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What Recent Docker Updates Mean for Enterprise Security

Development teams have already bought into containerization as a way to quickly and efficiently create, distribute, and collaborate on apps and infrastructure. To wit, there have been over a billion downloads of Docker containers, so the agility inherent in modern containerization is clearly attractive. From a business perspective, the promise of Docker and similar containerization schemes is that the enterprise can maintain operational control without restricting developer productivity.

But more often than not, development teams aren’t building out infrastructure with security in mind — they’re just building. So where does this leave security teams?

Traditional security solutions simply do not work well with container-based architectures. The major enterprise security issues with Docker centered on a lack of support for individual container user namespaces (so there was no user ID isolation) and potential for container “sprawl” (masses of Docker images existing at at varying security patch levels).

In November, Docker announced several major security advancements including support for user namespaces and hardware keys providing the ability to verify both where a container comes from and what’s inside. Additionally, containers hosted in the official Docker repository can now be scanned for vulnerabilities.

While these security improvements are a step in the right direction, they have to be utilized to provide any benefit. And everyone should remain clear on the facts: The responsibility still falls upon individual enterprise security teams to ensure their companies are fully buttoned up. Avoiding exposure is a matter of making sure development teams are educated and that the proper controls are in place to enforce security policy.

The good thing is that containerization isn’t new; it’s just become wildly popular lately. And since the concept has been around for quite some time, there established and updated security best practices available that simply need to be observed. Some common practices guidelines include:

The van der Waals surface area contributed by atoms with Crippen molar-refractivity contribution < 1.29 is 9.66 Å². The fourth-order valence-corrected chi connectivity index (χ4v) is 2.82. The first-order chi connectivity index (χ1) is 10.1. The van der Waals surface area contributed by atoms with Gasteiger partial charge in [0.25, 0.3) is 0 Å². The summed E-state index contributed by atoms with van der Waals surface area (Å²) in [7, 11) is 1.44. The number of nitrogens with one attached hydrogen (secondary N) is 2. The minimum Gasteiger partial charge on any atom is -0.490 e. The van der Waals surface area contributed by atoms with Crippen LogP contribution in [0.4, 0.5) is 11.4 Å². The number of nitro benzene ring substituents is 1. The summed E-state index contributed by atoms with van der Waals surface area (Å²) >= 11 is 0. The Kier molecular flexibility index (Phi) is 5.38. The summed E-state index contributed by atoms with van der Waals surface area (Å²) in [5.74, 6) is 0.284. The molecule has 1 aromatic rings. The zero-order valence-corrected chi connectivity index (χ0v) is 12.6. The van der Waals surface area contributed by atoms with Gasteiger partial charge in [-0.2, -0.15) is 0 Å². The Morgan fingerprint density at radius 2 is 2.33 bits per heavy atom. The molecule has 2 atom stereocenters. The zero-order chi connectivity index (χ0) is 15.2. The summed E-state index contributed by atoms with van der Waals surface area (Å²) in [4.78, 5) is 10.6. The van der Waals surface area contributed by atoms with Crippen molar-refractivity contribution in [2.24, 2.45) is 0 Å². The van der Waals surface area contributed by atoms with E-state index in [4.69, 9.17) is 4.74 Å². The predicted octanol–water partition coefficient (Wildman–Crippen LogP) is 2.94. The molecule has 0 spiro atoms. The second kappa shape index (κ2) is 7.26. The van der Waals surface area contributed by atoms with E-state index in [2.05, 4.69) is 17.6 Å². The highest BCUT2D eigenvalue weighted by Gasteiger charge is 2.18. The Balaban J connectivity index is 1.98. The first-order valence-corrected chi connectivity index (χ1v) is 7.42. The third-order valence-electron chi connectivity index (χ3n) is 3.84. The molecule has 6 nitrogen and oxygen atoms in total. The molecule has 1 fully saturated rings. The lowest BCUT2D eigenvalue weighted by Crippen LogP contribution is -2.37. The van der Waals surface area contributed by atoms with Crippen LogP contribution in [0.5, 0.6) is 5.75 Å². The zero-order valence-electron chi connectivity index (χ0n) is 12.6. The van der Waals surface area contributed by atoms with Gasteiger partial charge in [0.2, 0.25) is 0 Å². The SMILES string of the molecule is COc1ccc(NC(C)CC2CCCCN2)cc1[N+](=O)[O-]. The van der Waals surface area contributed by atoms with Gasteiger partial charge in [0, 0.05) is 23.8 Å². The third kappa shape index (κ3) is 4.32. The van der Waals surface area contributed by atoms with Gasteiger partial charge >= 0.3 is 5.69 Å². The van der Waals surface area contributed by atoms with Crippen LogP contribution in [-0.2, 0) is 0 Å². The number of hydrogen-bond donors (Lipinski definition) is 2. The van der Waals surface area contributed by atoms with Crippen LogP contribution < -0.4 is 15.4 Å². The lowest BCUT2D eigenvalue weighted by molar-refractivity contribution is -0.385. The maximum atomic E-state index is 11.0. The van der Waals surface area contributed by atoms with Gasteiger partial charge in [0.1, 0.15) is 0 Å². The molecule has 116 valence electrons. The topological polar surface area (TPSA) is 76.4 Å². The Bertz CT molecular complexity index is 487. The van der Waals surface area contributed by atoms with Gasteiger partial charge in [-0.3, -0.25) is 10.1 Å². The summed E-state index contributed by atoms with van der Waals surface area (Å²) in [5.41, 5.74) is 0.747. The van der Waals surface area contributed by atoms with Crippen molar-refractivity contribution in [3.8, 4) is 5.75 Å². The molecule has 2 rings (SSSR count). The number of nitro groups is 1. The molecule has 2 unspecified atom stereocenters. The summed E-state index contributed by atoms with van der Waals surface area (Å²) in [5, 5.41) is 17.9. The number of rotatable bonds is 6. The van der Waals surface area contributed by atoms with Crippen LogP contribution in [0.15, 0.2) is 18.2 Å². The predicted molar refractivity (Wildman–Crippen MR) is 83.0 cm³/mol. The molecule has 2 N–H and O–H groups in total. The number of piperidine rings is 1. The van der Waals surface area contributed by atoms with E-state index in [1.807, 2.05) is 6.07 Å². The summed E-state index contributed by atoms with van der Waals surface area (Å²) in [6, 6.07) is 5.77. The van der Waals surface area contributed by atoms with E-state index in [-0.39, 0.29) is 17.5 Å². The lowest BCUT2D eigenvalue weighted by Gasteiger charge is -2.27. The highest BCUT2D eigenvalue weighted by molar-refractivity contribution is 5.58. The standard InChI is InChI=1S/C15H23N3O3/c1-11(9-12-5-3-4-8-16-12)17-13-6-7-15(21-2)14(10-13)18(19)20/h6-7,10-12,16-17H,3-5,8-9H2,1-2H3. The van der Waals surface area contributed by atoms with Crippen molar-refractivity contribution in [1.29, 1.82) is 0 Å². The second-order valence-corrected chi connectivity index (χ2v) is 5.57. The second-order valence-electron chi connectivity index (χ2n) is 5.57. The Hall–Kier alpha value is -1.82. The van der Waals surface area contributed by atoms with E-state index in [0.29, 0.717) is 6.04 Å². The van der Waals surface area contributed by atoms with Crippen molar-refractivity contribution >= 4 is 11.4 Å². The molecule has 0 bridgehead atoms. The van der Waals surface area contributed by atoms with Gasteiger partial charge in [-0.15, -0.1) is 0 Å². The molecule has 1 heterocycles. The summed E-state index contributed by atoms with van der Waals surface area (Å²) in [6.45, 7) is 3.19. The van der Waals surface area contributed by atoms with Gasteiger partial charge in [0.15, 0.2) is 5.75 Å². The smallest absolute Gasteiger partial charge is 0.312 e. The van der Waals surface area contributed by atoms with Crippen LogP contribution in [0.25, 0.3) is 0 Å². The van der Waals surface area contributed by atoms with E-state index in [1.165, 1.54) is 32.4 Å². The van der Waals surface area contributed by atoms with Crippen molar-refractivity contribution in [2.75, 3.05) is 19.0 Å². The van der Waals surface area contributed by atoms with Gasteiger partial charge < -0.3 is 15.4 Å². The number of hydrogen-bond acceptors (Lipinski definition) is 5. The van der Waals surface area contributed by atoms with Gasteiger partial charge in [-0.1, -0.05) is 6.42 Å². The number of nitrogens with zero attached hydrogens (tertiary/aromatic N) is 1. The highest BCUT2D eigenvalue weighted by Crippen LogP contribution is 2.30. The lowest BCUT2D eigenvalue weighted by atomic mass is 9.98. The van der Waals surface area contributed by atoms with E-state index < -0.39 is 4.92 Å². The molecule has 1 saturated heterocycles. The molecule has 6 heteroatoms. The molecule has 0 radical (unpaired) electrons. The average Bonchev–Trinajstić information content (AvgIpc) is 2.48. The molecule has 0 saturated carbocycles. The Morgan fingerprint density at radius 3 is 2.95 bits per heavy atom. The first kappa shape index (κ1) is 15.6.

Perform regular security audits of your host system and containers
The notion of “audits” tend to trigger anxiety for lots of people, but they still beat getting hacked. To avoid exposure, it’s best to perform regular security audits of your host system and containers, identify any misconfigurations or vulnerabilities, and address them.

Monitor container usage, performance, and traffic
Visibility is preparation. If you systematically monitor container usage, performance, and traffic, you not only maximize efficiency, but you can also spot anomalous behavior. Automate to effectively implement monitoring and alerts.

Use a centralized and remote log collection service
If malefactors gain access on your local system, they can tamper with or remove log data stored there. And log data is essentially for understanding what really happens in a containerized environment. Configure all containers to send their logs to a centralized and remote log collection service.

Avoid container sprawl
Don’t keep a large number of containers on the same host. Check your host’s container inventory and clean up the unnecessary containers. Allocating your containers properly minimizes the potential for mishandling and misconfiguration.

Docker is stepping up to do its part in addressing security issues in the container model. And by melding the CIS benchmarks with existing enterprise security fundamentals, businesses can let their dev teams embrace the agility and speed provided by containerization — while their security teams ensure that critical assets are being protected.

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